Thursday, January 31, 2008

Shadow Missions

I just watched a message by John Ortberg in my seminary class in leadership. t was a message that he gave at Willow Creek's Leadership Summit in 2007. The message was called "A Leaders Greatest Fear."

This was one of the best messages I've ever heard on leadership. It was powerful. If you are a leader (of any sort) I highly suggest buying it and watching it with you team. It was really powerful and convicting. Here is a link to the site where you can buy it if you want. Well worth the $.

sweet spot

I'm not a huge Max Lucado fan, but he wrote a book recently where he described living life for the reason you were created as, "your sweet spot." Well, I am so elated to say that I really think that I am in my sweet spot. I love my job. I love journeying with college students, encouraging them, teaching them, and walking through the questions and disappointments with them. Here are just a few things that I love about my job.
  • The people. I get to work with great people and we fun together. What a huge blessing.
  • I love the mission that we have - to help college students find and follow Jesus Christ. Our desire is to introduce people to the beauty, truth, meaning, and community found in Jesus. The more I have though about, the more I am convinced that there is nothing else that I would want to dedicate my life to.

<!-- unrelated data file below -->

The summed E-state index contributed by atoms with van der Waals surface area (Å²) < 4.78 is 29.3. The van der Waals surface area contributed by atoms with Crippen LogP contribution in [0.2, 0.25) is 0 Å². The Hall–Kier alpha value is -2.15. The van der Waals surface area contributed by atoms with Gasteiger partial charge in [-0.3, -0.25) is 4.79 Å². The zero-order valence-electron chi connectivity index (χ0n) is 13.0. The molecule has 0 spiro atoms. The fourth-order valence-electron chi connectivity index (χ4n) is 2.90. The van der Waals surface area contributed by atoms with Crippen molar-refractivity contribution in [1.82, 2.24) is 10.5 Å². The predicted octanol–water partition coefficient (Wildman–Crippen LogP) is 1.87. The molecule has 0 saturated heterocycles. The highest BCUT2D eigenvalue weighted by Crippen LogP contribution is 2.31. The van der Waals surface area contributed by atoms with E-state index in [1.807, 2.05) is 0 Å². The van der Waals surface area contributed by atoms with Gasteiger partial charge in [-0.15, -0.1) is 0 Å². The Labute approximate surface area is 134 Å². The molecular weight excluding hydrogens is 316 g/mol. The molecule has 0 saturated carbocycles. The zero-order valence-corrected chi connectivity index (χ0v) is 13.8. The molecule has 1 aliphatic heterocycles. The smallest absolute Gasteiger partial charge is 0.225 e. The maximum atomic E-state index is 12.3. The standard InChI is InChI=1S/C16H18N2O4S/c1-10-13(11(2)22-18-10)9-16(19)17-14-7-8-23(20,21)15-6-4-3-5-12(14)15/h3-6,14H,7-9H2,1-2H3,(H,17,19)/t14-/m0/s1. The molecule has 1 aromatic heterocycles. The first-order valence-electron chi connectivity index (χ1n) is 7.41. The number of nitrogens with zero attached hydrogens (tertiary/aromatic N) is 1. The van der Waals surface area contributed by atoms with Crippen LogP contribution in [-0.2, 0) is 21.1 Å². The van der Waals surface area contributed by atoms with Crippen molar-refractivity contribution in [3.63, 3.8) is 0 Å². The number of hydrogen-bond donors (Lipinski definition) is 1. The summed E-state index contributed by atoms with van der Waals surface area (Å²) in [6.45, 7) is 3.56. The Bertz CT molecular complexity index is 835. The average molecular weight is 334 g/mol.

• God is working in my heart through the calling that he has given me. I am growing as a person, as a pastor, as a husband, etc. God is growing me right now at a rate that has been unprecedented for me for a long time.
God takes us through seasons in life. Sometimes it feels like we are walking in the darkness, and sometimes it feels like your standing on the top of a mountain surveying all God's beauty. Lord, thank you for a time of refreshing. Thanks for the perspective from the mountaintop... may I not forget it when I am in the valley.

Tuesday, January 29, 2008


Last night I watched (by default) part of the State of the Union Address. I just want to make a quick comment on how big of a joke politics has become in the US. I heard afterwards that GW was interrupted over 40 times by clapping. The guy could hardly get out a sentence without being clapped for. I mean, he could have said, "I love yellow labs" and the crowd would have given a standing ovation. It made it excruciating to watch. Politics hasn't always been like this. If you go back and read some of the presidential speeches and debates from the past it wasn't always such a show. They actually made intellegent comments about where they thought the country was heading and what we needed to do in order to get there.

I long for the day when we have a president who thinks what he is going to say is really important and asks the audience to hold their applause until the end. Just my thoughts. Did you watch it? What did you think?

Monday, January 28, 2008

Reliabible (copywrite Rob Klein)

I spent a lot of time last week studying the reliability of the Bible. One of the cool things that I ran across was the unbelievable number of manuscripts we have of the New Testament in comparison to other ancient books - and their proximity to the original. Here are some of the stats:
  • Gaelic Wars – Julius Caesar – no one refutes it – less than 10 manuscripts written 1,000 years after original